Home & Design
Jan 1, 2018
FAREWELL TO THE GENIUS
The graphic designer Ivan Chermayeff, creator of some of the most recognized logos in the world, passed away on December 2, at 85 years, leaving a unique legacy of graphic and industrial pieces.
By SARA LOUP
Born in London, in 1932, Ivan Chermayeff was a prestigious designer, Illustrator and a prolific artist. His name is inextricably linked to iconic logos such as the US television station NBC, National Geographic Channel, the American airline PanAm, the Museum of Modern Art (MoMA) and XEROX. The vast collection of marks signed conferred him the title of "Genius of Logos".
The education and creativity of Chermayeff had the influence of his father, Serge Chermayeff (1900-1996), a known modernist architect, academic and author of several books on Design and communication and, also, co-creator of De La Warr (Bexhill, UK) where, years later, Ivan, would expose his collections.
At age eight, he moved to America together with his family, where he made his life and career. He studied in various educational institutions going through Harvard, by the Institute of Design in Chicago, eventually graduating in the school of art and architecture, Yale University.
Chermayeff began his professional career with Alvin Lustig, moving later to CBS. After these experiences, he founded the Chermayeff & Geismar with Tom Geismar, colleague and friend from College, and Robert Brownjohn. The agency pioneered the modern movement of graphic design conceiving new ideas, exhibitions, print graphics, 'motion graphics' and art in architecture. Michael Bierut, (1957), creator of the Hillary Clinton campaign logo, in 2016, contends that the C&G's "defined the American graphic design".
The first customers were friends, photographers and small business professionals, which were gradually increasing until they start working brands such as Craft Horizons Magazine or the Randall's Island Jazz Festival. This would be the beginning of a long career of Chermayeff and Geismar which, in 1960, due to the departure of Brownjohn, founded Chermayeff & Geismar Associates. In 2006, Sagi Haviv joined the company, and the named changed to Chermayeff & Geismar & Haviv.
"For more than 60 years, Ivan and I enjoyed a partnership, to which each brought complementary talents, in an alliance cemented by shared values and mutual respect. Ivan's contribution to the design field will remain unsurpassed", said Tom Geismar after the death of the partner. And added "Ivan was a brilliant designer and Illustrator, with a vibrant personal style that reflected joy, intelligence and dexterity".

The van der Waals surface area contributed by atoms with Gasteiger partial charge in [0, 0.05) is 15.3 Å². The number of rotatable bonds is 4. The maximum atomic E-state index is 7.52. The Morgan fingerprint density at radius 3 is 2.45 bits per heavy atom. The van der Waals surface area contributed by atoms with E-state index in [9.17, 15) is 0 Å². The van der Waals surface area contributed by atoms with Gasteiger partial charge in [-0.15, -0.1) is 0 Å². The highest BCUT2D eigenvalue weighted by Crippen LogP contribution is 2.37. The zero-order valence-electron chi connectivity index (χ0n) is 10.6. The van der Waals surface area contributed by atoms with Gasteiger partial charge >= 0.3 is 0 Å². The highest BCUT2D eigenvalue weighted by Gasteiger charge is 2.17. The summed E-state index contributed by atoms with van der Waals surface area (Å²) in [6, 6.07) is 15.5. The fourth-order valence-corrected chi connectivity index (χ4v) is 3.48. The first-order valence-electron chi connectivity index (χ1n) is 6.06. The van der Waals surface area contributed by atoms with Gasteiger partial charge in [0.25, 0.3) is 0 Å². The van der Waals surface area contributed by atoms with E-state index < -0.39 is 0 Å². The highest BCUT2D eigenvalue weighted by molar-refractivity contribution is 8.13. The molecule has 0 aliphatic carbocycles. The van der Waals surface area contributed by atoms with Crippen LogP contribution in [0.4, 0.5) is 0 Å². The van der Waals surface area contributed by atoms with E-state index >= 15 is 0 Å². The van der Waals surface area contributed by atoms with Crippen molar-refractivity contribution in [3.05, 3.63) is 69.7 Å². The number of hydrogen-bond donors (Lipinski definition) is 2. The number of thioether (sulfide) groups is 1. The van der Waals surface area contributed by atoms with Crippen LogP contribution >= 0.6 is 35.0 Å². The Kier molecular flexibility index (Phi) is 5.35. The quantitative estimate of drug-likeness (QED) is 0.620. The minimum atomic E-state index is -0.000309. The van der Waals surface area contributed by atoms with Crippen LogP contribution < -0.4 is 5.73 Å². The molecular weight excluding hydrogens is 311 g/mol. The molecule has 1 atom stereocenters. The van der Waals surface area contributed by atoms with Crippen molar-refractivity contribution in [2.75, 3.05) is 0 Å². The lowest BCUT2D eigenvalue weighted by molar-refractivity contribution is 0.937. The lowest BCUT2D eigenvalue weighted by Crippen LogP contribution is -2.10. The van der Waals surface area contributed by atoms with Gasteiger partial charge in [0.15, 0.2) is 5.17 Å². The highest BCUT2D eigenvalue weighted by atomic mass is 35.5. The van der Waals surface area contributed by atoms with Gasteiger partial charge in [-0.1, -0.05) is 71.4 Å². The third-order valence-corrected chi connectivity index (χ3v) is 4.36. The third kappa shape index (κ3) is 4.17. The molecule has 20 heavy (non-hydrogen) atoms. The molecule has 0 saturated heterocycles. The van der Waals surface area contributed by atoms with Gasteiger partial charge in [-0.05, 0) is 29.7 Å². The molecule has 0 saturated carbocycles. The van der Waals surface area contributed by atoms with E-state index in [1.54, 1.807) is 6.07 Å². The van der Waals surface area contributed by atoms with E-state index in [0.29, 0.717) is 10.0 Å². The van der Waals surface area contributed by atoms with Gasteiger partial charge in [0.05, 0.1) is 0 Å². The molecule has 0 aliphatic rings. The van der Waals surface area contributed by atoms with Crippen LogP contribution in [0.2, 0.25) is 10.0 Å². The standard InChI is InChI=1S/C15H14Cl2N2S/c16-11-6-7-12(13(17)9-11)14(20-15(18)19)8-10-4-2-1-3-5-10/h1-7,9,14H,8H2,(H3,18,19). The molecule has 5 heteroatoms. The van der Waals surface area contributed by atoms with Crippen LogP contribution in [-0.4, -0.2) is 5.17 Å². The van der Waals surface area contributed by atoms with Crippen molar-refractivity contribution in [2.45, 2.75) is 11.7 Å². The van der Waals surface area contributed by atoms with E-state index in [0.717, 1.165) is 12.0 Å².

The vast portfolio of company has customers worldwide known as: Mobil, Dictaphone, The Chase Manhattan Bank, Owens-Illinois, New York University, Harvard University Press, U.S. Environmental Protection Agency and the American Revolution Bicentennial.
The design of the C&G's extends to parts of industrial art, such as sculpture 9 on 57th street, West of New York City; others are at the St. Louis Zoo; at the aquarium in Osaka, Japan; and in the Lisbon Oceanarium in Portugal.
More recently they worked on the design of the Barack Obama campaign, for the Southern Poverty Law and to the US Capitol Visitor Centre.
C&G's success was due not only to the work developed by Chermayeff, but also to the way in which, at the time, the design was conceived: inspired by abstract designs and simple logos, sharp and instantly understandable. For Ivan, "design is directly connected to human beings. To do design is to solve human problems by identifying and executing the best solutions". Thus, the focus of the company was always directed to the lack of their customers history, their problems and how to fix them, through the creation of a representative identity with which customers could live in the future.
Chermayeff was awarded with a vast number of prizes, among them, Yale Arts medals, the American Institute of graphic arts, the society of illustrators and Industrial Art of the American Institute of architects. As result of his work, Ivan received the Honoris Causa by the Corcoran Museum of Art of Whashington DC.
His work influenced generations of new designers and set new trends of logos and creative process of corporate identity, changing the history of the world's design.